Jeez, the discussion at the county about rural translators is really a scary thought. These folks who spoke up are using an antenna because they want only free broadcasting. I believe that there are many more who are not yet aware of the issue.
The commissioners apparently don’t realize that anyone can get a free dish. All you have to do is pay for the monthly subscription. And it’s not especially cheap, since broadcast channels and extra sets add extra monthly fees on top of the basic satellite nonbroadcast channel charges they don’t want. DUH!
For that matter, why should the county pay for satellite only? Why not cable? Where is the equity in that? In addition to local employment, cable pays local franchise taxes which go directly into local government coffers. Satellite subscription fees return nothing to the local economy.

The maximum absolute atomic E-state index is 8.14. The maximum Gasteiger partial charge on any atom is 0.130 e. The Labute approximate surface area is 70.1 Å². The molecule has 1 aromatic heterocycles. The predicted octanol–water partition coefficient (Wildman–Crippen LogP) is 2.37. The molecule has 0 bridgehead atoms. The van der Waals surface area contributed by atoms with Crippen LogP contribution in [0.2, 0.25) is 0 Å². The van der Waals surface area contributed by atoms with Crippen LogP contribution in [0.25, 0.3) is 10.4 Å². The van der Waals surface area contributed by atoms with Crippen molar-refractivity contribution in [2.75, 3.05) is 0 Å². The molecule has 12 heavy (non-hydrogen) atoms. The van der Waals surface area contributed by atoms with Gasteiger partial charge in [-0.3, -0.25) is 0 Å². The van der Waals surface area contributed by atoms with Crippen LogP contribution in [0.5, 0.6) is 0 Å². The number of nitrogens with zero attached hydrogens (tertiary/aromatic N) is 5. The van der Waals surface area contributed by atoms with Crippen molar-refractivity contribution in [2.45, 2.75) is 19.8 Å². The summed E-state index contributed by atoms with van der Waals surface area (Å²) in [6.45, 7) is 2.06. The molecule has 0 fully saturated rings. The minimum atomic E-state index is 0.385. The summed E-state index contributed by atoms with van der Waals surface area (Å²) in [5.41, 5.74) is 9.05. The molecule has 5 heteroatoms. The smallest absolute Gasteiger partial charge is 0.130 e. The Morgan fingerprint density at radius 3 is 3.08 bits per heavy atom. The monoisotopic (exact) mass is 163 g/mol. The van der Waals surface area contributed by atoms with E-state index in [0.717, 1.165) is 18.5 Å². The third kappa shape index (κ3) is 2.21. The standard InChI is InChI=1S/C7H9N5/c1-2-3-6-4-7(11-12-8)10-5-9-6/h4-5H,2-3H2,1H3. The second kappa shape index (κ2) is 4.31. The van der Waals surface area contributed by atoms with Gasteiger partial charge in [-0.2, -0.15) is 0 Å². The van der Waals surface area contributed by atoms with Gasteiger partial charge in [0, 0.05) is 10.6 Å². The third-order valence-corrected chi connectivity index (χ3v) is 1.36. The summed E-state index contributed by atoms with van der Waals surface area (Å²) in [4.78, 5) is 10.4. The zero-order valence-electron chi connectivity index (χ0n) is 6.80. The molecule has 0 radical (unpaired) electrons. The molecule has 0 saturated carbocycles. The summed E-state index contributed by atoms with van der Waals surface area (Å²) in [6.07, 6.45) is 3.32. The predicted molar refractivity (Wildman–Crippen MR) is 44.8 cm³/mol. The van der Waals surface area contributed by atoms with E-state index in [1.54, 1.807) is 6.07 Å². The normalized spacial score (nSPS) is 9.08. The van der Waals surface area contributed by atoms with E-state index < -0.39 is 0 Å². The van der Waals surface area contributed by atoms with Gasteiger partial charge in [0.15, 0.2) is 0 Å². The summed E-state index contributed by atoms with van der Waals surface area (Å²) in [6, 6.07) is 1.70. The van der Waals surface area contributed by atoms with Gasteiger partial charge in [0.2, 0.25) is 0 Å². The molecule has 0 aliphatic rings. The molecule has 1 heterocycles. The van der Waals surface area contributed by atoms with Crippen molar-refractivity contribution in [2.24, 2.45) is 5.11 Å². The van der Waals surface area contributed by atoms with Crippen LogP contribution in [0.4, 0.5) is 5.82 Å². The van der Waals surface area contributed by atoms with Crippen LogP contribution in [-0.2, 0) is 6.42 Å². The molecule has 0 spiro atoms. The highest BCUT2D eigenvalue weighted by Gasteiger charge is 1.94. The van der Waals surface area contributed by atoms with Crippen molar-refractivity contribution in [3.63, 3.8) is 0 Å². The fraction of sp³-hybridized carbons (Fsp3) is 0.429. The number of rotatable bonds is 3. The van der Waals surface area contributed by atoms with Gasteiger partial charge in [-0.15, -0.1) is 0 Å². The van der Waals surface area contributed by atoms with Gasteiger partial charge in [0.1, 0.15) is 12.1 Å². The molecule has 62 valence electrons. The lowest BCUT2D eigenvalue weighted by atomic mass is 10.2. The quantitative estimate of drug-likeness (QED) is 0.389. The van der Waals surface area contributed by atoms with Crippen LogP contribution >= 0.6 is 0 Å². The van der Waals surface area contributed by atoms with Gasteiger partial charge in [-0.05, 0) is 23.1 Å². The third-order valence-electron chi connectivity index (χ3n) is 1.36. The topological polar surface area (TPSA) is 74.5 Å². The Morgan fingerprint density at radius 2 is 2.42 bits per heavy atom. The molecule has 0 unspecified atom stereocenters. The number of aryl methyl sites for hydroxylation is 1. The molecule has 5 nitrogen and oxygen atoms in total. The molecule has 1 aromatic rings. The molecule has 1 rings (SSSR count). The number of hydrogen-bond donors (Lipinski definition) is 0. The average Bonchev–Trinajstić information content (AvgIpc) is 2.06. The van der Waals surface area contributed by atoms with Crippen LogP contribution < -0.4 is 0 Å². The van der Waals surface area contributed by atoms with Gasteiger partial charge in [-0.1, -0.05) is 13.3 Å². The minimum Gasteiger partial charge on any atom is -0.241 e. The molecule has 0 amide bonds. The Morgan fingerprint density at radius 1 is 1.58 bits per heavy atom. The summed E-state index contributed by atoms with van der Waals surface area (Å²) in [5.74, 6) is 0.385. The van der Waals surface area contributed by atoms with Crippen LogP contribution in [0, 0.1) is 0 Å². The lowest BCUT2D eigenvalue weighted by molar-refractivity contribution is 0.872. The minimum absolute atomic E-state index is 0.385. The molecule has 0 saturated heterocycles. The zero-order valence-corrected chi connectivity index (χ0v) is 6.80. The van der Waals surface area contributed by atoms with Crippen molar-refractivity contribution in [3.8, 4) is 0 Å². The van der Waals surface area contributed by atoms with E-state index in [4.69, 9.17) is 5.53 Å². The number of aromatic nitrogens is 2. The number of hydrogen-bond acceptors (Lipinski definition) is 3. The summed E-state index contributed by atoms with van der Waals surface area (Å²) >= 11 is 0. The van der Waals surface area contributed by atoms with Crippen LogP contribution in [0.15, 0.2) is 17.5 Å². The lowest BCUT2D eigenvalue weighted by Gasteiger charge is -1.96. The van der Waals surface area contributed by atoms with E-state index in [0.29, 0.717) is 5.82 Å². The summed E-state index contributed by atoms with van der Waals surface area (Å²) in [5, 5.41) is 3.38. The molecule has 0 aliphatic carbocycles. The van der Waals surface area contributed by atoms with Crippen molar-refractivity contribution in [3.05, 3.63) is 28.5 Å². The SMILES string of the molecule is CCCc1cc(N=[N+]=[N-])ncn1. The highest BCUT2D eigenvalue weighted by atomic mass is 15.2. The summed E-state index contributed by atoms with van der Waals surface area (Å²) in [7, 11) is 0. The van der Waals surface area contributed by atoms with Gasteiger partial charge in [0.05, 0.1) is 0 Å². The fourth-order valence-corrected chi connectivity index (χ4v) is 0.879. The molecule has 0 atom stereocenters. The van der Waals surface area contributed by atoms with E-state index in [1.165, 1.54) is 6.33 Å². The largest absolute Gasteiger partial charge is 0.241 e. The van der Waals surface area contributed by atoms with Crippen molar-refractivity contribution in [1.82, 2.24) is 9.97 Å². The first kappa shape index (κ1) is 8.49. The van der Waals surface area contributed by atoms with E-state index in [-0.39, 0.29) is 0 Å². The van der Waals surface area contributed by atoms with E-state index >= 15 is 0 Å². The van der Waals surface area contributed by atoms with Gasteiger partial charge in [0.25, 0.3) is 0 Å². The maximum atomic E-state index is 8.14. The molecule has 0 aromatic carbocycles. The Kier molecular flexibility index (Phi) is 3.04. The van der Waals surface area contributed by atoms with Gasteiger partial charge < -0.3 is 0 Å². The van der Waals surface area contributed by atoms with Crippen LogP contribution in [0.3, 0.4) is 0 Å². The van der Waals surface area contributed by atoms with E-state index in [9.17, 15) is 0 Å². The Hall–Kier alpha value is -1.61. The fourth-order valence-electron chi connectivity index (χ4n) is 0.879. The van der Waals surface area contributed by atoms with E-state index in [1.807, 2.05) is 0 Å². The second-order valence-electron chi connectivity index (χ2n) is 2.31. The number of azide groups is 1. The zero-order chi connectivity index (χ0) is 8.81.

Broadcast stations, including all cable systems, also provide emergency broadcast warnings at the local level. Not so on satellite.
Most cable systems offer a stripped-down basic made up of mostly broadcast channels. That certainly bears investigation if the county is going to consider alternatives to a developed translator system.
In rural and mountainous areas, many neighbors tie their translator reception into small community antenna systems. In fact, that is how cable started. Shutting down rural translators may well invoke the Law of Unintended Consequences for these elected officials.
The reality is that 20 percent of America does not want to pay for TV, or at least prefers that the costs are hidden. This is why it’s called “broadcasting,” and it remains a cornerstone of American society.
All things are not the same to everyone. The commissioners should think a little less elitist. Keeping rural translators running, both TV and FM, is important.
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U.S. Forest Service ready to make happy campers with the opening of facilities in the Aspen-Sopris Ranger District.